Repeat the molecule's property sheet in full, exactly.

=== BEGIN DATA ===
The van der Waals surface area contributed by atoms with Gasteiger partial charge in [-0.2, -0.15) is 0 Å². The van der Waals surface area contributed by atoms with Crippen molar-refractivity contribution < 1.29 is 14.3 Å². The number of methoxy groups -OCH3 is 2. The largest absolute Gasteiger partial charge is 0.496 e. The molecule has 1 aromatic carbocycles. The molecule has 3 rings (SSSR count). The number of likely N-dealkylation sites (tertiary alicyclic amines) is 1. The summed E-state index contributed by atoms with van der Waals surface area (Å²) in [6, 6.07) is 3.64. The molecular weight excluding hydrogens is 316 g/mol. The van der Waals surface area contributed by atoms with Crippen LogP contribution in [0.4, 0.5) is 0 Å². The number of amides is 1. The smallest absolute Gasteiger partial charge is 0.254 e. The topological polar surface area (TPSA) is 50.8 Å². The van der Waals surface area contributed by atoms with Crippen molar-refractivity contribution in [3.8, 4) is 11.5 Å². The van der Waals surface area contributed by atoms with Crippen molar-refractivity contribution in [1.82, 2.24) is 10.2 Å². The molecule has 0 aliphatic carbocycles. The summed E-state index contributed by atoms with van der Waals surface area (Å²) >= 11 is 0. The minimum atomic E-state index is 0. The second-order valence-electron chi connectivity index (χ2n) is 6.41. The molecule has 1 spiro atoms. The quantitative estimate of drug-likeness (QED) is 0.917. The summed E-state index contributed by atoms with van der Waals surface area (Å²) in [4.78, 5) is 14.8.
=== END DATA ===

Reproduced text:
The van der Waals surface area contributed by atoms with Gasteiger partial charge in [-0.2, -0.15) is 0 Å². The van der Waals surface area contributed by atoms with Crippen molar-refractivity contribution < 1.29 is 14.3 Å². The number of methoxy groups -OCH3 is 2. The largest absolute Gasteiger partial charge is 0.496 e. The molecule has 1 aromatic carbocycles. The molecule has 3 rings (SSSR count). The number of likely N-dealkylation sites (tertiary alicyclic amines) is 1. The summed E-state index contributed by atoms with van der Waals surface area (Å²) in [6, 6.07) is 3.64. The molecular weight excluding hydrogens is 316 g/mol. The van der Waals surface area contributed by atoms with Crippen LogP contribution in [0.4, 0.5) is 0 Å². The number of amides is 1. The smallest absolute Gasteiger partial charge is 0.254 e. The topological polar surface area (TPSA) is 50.8 Å². The van der Waals surface area contributed by atoms with Crippen molar-refractivity contribution in [3.8, 4) is 11.5 Å². The van der Waals surface area contributed by atoms with Crippen molar-refractivity contribution in [1.82, 2.24) is 10.2 Å². The molecule has 0 aliphatic carbocycles. The summed E-state index contributed by atoms with van der Waals surface area (Å²) >= 11 is 0. The minimum atomic E-state index is 0. The second-order valence-electron chi connectivity index (χ2n) is 6.41. The molecule has 1 spiro atoms. The quantitative estimate of drug-likeness (QED) is 0.917. The summed E-state index contributed by atoms with van der Waals surface area (Å²) in [4.78, 5) is 14.8.